Tips for Taking and Protecting Vacation Photos

IMG_1740If you love travel and photography, like I do, you’ll need a good strategy for managing your photo taking devices and protecting images while you’re on the road. On my recent three-week trip to Southeast Asia, here’s what I packed – and some things I left out – to ensure an amazing (and safe) collection of memories:

Camera: As much as I agonized about losing or damaging my Canon DSLR, I couldn’t imagine going on a trip like this without it. Southeast Asia is relatively safe for tourists, so I relied on vigilance, common sense, and my compact Tamrac camera backpack to keep my camera equipment safe and sound. If you’re worried, consider purchasing travel insurance to cover the loss of camera and equipment.

One thing I didn’t think about that I probably should have, given that we were traveling during the early monsoon season, was a camera rain cover. Any exposure to the elements will require extra care, so be sure to have a place for your equipment’s safe keeping.

Lenses: Like many photography enthusiasts, my lenses are worth more than my camera, so this is the part that most concerned me before my trip. To avoid the potential devastation of losing all my lenses at once and to minimize carry weight, I reluctantly decided to bring just one, my Tamron 18-200mm adjustable telephoto lens. While it would have been nice to also have a wider aperture lens for low-light situations (and a wide-angle and macro, for that matter!), the 18-200mm is a versatile range for capturing great people and wildlife shots. In addition to one really nice lens, you could also bring along the less-valuable, lighter-weight lens that came with your camera. That way if something were to happen to your good lens, you’d at least have something to fall back on without risking two valuable lenses.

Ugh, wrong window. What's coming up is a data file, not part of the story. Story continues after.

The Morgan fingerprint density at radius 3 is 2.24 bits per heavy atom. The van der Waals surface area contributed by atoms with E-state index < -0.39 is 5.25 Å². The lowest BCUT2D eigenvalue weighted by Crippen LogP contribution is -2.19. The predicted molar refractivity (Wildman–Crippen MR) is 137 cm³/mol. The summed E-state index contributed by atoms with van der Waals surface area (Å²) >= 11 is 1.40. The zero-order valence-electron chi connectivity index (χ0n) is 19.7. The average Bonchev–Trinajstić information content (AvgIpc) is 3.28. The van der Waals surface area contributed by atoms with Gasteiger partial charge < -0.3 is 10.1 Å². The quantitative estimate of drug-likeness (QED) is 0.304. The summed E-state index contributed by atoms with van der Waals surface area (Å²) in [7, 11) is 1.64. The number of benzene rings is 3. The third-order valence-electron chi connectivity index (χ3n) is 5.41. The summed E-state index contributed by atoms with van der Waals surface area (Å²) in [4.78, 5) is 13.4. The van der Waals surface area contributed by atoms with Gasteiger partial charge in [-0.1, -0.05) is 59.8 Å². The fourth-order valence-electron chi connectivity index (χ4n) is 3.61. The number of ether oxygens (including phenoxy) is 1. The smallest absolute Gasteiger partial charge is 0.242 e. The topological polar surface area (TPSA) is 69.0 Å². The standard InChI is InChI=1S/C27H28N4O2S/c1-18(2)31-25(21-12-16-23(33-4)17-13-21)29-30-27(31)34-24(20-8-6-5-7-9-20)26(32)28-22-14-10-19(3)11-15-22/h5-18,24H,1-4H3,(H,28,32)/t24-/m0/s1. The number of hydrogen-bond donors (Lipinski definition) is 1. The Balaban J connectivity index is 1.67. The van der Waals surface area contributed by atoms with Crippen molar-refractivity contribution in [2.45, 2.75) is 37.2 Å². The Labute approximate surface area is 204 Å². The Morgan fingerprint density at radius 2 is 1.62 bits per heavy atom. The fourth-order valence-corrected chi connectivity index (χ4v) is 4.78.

Whatever lenses you have, be sure to protect them and keep them clean. I have UV filters for each of my lenses and cleaning equipment, including an air blower (which I did not bring on the trip), a brush, and micro-fiber cloth or lens tissue.

Camera equipment blogSmart Phone: For the many times when I just wanted to snap some fun pictures or videos for immediate sharing, my iPhone fit the bill. The downside was that my phone at the time had only 4GB of storage, and I didn’t have enough space for all the photos and videos I was taking.  (See “Media Storage and Batteries” for some solutions.)

Photo Editing Apps: Truth be told, I’m more of a purist and prefer to either take photos right the first time or fix them later on my laptop with Photoshop Elements. Even so, my iPhone is packed with lots of fun editing apps, mainly used by my kids. Some favorites are Aviary, FX Photo Studio, Camera+, Afterlight, and of course, Instagram. I’ve heard good things about the $4.99 PhotoShop Touch app, which is the most robust mobile version of the popular desktop program. I also have an app called “Magic Hour” that uses GPS to identify your current location’s “golden hour”, which is the first and last hour of sunlight during the day, when lighting is softer and optimal for taking pictures.

Media Storage and Batteries: There’s nothing worse than being on a day-long excursion far from anything even remotely resembling an electrical outlet and getting the dreaded “Low Battery” or “Storage Full” message. For this trip, I knew I’d be taking A LOT of pictures, so several weeks before leaving I ordered an extra battery pack to keep in my backpack and two extra media cards to make sure I’d have enough storage. This is particularly important if you intend to shoot in RAW format.